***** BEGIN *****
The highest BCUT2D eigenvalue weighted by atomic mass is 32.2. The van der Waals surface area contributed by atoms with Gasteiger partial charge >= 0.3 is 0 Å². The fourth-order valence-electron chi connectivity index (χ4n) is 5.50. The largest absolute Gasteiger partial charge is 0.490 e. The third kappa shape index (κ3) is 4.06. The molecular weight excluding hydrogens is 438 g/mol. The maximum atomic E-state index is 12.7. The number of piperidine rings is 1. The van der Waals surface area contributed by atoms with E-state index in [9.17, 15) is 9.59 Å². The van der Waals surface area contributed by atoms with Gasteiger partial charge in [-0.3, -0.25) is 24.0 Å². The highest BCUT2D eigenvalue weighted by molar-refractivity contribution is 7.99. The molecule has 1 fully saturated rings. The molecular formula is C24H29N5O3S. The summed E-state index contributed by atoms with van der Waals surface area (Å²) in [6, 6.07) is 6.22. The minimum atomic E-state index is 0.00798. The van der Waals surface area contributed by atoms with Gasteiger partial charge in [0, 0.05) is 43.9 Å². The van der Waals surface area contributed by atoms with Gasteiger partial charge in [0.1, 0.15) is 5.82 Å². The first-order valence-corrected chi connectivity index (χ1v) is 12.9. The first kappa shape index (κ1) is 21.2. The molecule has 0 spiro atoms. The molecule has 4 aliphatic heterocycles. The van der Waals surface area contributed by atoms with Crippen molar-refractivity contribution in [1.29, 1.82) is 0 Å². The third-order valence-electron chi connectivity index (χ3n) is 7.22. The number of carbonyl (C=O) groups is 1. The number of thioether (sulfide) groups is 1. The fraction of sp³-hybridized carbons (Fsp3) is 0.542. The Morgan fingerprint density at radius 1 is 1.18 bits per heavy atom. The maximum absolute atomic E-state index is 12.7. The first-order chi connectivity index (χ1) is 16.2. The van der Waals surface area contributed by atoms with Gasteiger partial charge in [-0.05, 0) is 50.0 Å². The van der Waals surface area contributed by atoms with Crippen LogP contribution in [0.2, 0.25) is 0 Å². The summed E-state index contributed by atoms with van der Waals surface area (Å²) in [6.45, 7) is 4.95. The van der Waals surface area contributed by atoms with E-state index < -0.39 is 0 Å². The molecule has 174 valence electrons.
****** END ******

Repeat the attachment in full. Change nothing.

The highest BCUT2D eigenvalue weighted by atomic mass is 32.2. The van der Waals surface area contributed by atoms with Gasteiger partial charge >= 0.3 is 0 Å². The fourth-order valence-electron chi connectivity index (χ4n) is 5.50. The largest absolute Gasteiger partial charge is 0.490 e. The third kappa shape index (κ3) is 4.06. The molecular weight excluding hydrogens is 438 g/mol. The maximum atomic E-state index is 12.7. The number of piperidine rings is 1. The van der Waals surface area contributed by atoms with E-state index in [9.17, 15) is 9.59 Å². The van der Waals surface area contributed by atoms with Gasteiger partial charge in [-0.3, -0.25) is 24.0 Å². The highest BCUT2D eigenvalue weighted by molar-refractivity contribution is 7.99. The molecule has 1 fully saturated rings. The molecular formula is C24H29N5O3S. The summed E-state index contributed by atoms with van der Waals surface area (Å²) in [6, 6.07) is 6.22. The minimum atomic E-state index is 0.00798. The van der Waals surface area contributed by atoms with Gasteiger partial charge in [0, 0.05) is 43.9 Å². The van der Waals surface area contributed by atoms with Gasteiger partial charge in [0.1, 0.15) is 5.82 Å². The first-order valence-corrected chi connectivity index (χ1v) is 12.9. The first kappa shape index (κ1) is 21.2. The molecule has 0 spiro atoms. The molecule has 4 aliphatic heterocycles. The van der Waals surface area contributed by atoms with Crippen molar-refractivity contribution in [1.29, 1.82) is 0 Å². The third-order valence-electron chi connectivity index (χ3n) is 7.22. The number of carbonyl (C=O) groups is 1. The number of thioether (sulfide) groups is 1. The fraction of sp³-hybridized carbons (Fsp3) is 0.542. The Morgan fingerprint density at radius 1 is 1.18 bits per heavy atom. The maximum absolute atomic E-state index is 12.7. The first-order chi connectivity index (χ1) is 16.2. The van der Waals surface area contributed by atoms with Gasteiger partial charge in [-0.05, 0) is 50.0 Å². The van der Waals surface area contributed by atoms with Crippen LogP contribution in [0.2, 0.25) is 0 Å². The summed E-state index contributed by atoms with van der Waals surface area (Å²) in [6.45, 7) is 4.95. The van der Waals surface area contributed by atoms with E-state index < -0.39 is 0 Å². The molecule has 174 valence electrons.